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Australian LICs versus Berkshire Hathaway

[Editor’s Note: Peter Thornhill is a respected author and financial markets commentator, and a lecturer at the Centre for Continuing Education at Sydney University. He has been part of a lively conversation on dividends in our comments section, and sent in the following additional comment on the performance of three Australian LICs vs Berkshire Hathaway].

While at a minimum all three Listed Investment Company’s (LIC’s) performed on total returns at similar or better levels than Berkshire over the time frame, the chart below understates the LIC returns, which have also had a second layer of tax taken out. It is not a true like for like comparison, even when comparing amongst LICs who have realised gains and paid tax at different times and levels, so care should be taken when using this. Compound charts of this nature may also be impacted by the start date.

The LIC returns include the underlying investments held by the LICs having paid tax at 30% (which is the same as Berkshire paying its own company level tax) BUT also include the LICs paying investor level tax at 30% on realised capital gains. They would ultimately pass on the imputation credit for the tax paid to the investor. If you added this back to the LICs their returns would be higher again.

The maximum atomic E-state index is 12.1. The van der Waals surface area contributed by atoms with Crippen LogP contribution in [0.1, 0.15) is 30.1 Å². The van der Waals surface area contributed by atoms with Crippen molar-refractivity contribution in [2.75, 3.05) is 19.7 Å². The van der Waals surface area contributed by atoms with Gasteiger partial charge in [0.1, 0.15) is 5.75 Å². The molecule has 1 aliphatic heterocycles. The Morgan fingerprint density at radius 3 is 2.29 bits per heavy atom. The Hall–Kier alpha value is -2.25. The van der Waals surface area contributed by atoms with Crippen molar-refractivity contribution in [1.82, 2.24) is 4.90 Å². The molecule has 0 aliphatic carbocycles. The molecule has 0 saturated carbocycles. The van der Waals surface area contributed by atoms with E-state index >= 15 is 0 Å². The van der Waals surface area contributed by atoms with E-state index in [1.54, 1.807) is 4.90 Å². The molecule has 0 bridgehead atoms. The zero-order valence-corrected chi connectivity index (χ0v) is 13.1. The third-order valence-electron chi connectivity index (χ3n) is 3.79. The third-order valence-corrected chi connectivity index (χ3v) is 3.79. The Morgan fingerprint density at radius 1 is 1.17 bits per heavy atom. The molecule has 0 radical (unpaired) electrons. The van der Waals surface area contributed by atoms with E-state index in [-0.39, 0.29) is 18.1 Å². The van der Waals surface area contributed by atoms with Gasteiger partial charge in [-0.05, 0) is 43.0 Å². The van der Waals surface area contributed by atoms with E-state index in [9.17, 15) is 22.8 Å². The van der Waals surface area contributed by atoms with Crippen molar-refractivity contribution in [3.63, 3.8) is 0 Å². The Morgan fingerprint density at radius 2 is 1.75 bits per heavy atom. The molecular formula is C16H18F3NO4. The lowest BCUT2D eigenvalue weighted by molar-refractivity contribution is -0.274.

From the data on hand it is not possible however to distinguish between adding back the imputation credits on the realised capital gains from the imputation credits attached to the dividends on the underlying investments. However, the imputation credits in total are worth 1.5% - 2% per year and over 20 years would add a significant amount to the compounded end values of each LIC.

For an Australian investor who receives the benefit of the full level of franking credits, the compound end value of the returns of the LICs would be more than 50% higher than that shown below (i.e. the end value from MLT/WHF/ARG including the franking credits would exceed 900 in all cases).

LICs versus Berkshire shares; effects of imputation

LICs versus Berkshire shares; effects of imputation

 

 

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